Luke Grana’s direct-to-consumer clothing brand, Grana, draws a lot of similarities to fellow digitally native clothing brand Everlane, which launched three years before his company. But in a crowded market for direct-to-consumer apparel startups, differentiation is key. What separates the younger brand from its predecessor is where it was founded.
“We’ve carved out this presence in Asia,” said Grana. “A lot of our sales come from Hong Kong and China.”
Based in Hong Kong and selling clothing made from sustainable fabrics like Peruvian Pima cotton, Japanese denim and Irish linen, Grana is working to become profitable and scale when competition is fierce and marketing budgets are tight.
Grana joined the Glossy Podcast to discuss how to do so without weighing his company down with too much profitability, why he based his company in Hong Kong and what the pillars of direct-to-consumer apparel are today.
On launching his brand in Hong Kong
Grana, who’s from Australia, got the inspiration to start his brand when he discovered the Peruvian Pima cotton that would make up his first T-shirts. He spent most of 2013 researching competition, fabric composition and locations. He landed on Hong Kong as the right place for his company’s headquarters.
“Most stores have broken up their inventory in so many different locations. You don’t want so many different mini-warehouses,” said Grana. “Hong Kong is a free tax port, it’s a world-sourcing city, it’s the world’s largest air cargo hub. It’s all in one place.”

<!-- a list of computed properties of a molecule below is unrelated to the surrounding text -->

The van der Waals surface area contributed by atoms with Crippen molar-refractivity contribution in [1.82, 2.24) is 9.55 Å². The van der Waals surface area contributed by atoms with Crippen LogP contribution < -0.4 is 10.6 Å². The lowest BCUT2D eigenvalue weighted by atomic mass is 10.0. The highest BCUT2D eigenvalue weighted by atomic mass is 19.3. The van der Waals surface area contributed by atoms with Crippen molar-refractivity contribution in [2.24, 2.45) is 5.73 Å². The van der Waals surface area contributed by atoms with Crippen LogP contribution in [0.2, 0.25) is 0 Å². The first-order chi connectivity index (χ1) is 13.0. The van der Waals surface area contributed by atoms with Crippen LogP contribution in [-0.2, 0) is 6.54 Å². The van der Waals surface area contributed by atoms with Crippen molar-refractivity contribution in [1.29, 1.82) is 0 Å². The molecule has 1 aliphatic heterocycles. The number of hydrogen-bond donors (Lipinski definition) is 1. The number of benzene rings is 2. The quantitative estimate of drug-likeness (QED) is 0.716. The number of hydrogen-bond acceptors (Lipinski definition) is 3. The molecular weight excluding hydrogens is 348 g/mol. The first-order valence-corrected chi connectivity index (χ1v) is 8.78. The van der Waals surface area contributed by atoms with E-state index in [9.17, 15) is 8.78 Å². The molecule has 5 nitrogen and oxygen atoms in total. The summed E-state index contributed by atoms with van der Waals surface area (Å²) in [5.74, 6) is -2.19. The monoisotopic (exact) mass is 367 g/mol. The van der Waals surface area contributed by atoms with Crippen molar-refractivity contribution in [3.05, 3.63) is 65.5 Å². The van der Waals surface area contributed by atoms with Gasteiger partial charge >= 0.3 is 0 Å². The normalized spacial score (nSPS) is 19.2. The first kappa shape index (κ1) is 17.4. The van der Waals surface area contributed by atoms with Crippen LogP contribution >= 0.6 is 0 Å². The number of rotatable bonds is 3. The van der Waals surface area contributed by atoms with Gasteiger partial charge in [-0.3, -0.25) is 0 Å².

Early direct-to-consumer crash-and-burn stories from the likes of Bonobos and Nasty Gal have soured the outlook VCs have on the DTC apparel boom. Grana has raised a modest $16 million (from investors including Chinese e-commerce giant Alibaba) and doesn’t plan to raise any more.
“We’re optimizing for profitability. We have capital, and now we’re figuring out how to scale organically and scale online, and really looking at optimizing inventory, increasing inventory turn and replenishment. The goal is to make Grana a long-term, sustainable business, rather than to grow by raising a lot of money,” he said. “Years ago, there was more capital available to DTC brands. For VC firms today, everyone’s talking about sustainability and profitability, then raising a larger round later.”
On the new pillars of retail
Grana has some physical retail stores, and it sells online in China through third-party retail partner Tmall. Startup brands have come to terms with the idea that the traditional tenets of retail haven’t gone completely extinct — but the makeup of successful brands has still changed.
“What makes a brand great today is strong product and product market fit, first. We have a system called Grana Labs, where we test innovative products in small quantities. Then, [we look at] consistency on the website and on social media to make sure the tone is right. Then, [we incorporate] a hyperlocal marketing strategy. What’s right for the customer in England may not be right for the one in Hong Kong.”